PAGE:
The switch to electric LDVs reduces vehicle emissions by about 51 to 116 million metric tons of CO2 equivalent in the year 2035 based on a 2035 power generation mix. The specific reduction depends on improvements in ICE technologies, as well as changes in the electric power generation fuel mix.
In addition to forecasting LDV EV penetration and consumption in each of the scenarios, IEE considered other transportation ramifications as well, including:
Low. The low electric transportation scenario includes electrification of commercial light trucks, transit bus, school bus, and military vehicle type stock at 50% the growth rate for electric LDVs in the AEO 2012 Transportation Reference Case.
The battery and charging infrastructure technology used by these vehicles types is similar to electric LDVs.
Freight trucks, air transportation, and domestic and international shipping vehicle types displace 20% of their fossil fuel energy demands with auxiliary electric power while idled.
Transit and commuter rail electrification are based on the AEO 2012 Transportation Reference Case.
Medium. The medium electric transportation scenario includes electrification of commercial light trucks, transit bus, school bus, and military vehicle type stock at 50% the growth rate for electric LDVs in the AEO 2012 Transportation Reference Case. The battery and charging infrastructure technology used by these vehicles types is similar to electric LDVs.
Freight trucks, air transportation, and domestic and international shipping vehicle types displace 35% of their fossil fuel energy demands with auxiliary electric power while idled.
Transit and commuter rail electrification are based on the AEO 2012 Transportation Reference Case.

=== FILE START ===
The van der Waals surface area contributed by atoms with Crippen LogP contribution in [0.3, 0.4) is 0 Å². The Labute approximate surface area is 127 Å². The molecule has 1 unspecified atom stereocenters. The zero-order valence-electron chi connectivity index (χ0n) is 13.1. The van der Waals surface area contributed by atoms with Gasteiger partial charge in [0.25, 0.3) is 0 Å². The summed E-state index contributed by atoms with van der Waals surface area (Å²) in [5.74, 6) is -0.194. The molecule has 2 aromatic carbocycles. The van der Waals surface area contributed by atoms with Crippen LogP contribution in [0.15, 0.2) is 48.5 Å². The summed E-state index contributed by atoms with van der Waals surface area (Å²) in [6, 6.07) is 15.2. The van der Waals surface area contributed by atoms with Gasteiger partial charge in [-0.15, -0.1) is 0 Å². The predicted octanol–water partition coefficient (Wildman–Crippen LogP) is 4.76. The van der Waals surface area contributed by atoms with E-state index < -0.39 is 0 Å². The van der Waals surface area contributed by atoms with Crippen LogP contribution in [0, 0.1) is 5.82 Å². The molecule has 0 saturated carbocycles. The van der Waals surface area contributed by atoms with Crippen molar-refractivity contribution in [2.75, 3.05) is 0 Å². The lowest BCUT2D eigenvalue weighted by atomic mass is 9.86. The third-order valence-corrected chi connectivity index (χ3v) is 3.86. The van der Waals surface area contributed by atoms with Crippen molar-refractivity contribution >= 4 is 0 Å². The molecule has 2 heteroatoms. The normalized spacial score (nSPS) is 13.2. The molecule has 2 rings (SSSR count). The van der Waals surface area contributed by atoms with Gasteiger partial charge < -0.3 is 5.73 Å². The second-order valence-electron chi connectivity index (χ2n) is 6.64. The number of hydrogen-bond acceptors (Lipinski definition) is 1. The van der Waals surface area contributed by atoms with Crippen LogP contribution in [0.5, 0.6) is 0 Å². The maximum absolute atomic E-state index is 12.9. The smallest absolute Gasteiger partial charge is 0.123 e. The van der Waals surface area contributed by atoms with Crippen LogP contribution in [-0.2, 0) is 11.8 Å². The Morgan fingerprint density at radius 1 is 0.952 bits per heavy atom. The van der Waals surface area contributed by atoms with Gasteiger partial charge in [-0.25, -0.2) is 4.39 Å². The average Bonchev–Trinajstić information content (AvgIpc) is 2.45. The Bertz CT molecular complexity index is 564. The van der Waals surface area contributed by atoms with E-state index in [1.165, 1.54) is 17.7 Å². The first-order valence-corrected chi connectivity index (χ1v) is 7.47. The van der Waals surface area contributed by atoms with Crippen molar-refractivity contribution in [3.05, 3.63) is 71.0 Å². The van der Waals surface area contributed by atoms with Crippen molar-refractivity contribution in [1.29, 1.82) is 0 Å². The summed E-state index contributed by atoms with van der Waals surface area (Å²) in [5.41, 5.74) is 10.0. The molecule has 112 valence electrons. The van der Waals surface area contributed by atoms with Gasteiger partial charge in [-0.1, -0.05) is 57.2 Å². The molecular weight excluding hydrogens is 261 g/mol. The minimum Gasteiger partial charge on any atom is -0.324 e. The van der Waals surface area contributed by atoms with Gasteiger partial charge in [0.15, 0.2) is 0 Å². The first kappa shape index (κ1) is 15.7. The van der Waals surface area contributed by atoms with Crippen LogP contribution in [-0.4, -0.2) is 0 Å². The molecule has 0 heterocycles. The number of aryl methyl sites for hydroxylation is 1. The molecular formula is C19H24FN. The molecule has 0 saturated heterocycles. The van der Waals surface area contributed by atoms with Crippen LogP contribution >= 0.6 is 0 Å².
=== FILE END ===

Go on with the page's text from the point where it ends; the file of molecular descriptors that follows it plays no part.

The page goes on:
High. The high electric transportation scenario includes electrification of commercial light trucks, transit bus, school bus, and military vehicle type stock at 50% the growth rate for electric LDVs in the Advanced Battery & High Oil ($200/barrel in 2035) scenarios. The battery and charging infrastructure technology used by these vehicles types is similar to electric LDVs.
Freight trucks, air transportation, and domestic and international shipping vehicle types displace 50% of their fossil fuel energy demands with auxiliary electric power while idled.
Transit and commuter rail electrification are based on the AEO 2012 Transportation Reference Case.
The results in this report show that advanced battery technology (in the medium scenario) can increase the penetration of electric LDVs from approximately 5 million to 24 million in 2035, or roughly 1 out of every ten cars and light trucks on the road in the US. When advanced batteries are coupled with high oil prices (in the high scenario), the number of electric vehicles could rise to more than 30 million by 2035 (about 12 percent of the LDV stock in the US in 2035).
The growth of electric LDVs in the medium and high scenarios is largely due to improvements in vehicle battery costs and performance. Given that the medium and high scenarios project 10 to 12 percent of the vehicle stock to be electrified in 2035, sizable emission reductions of 41 to 116 MMT CO2 will occur in 2035 through the use of electricity as a transportation fuel.—“Forecast of On-Road Electric Transportation in the US (2010-2035)”
IEE is an Institute of The Edison Foundation focused on advancing the adoption of innovative and efficient technologies among electric utilities and their technology partners that will transform the power grid. IEE is governed by a Management Committee of 23 electric industry Chief Executive Officers. IEE members are the investor-owned utilities who represent about 70% of the US electric power industry.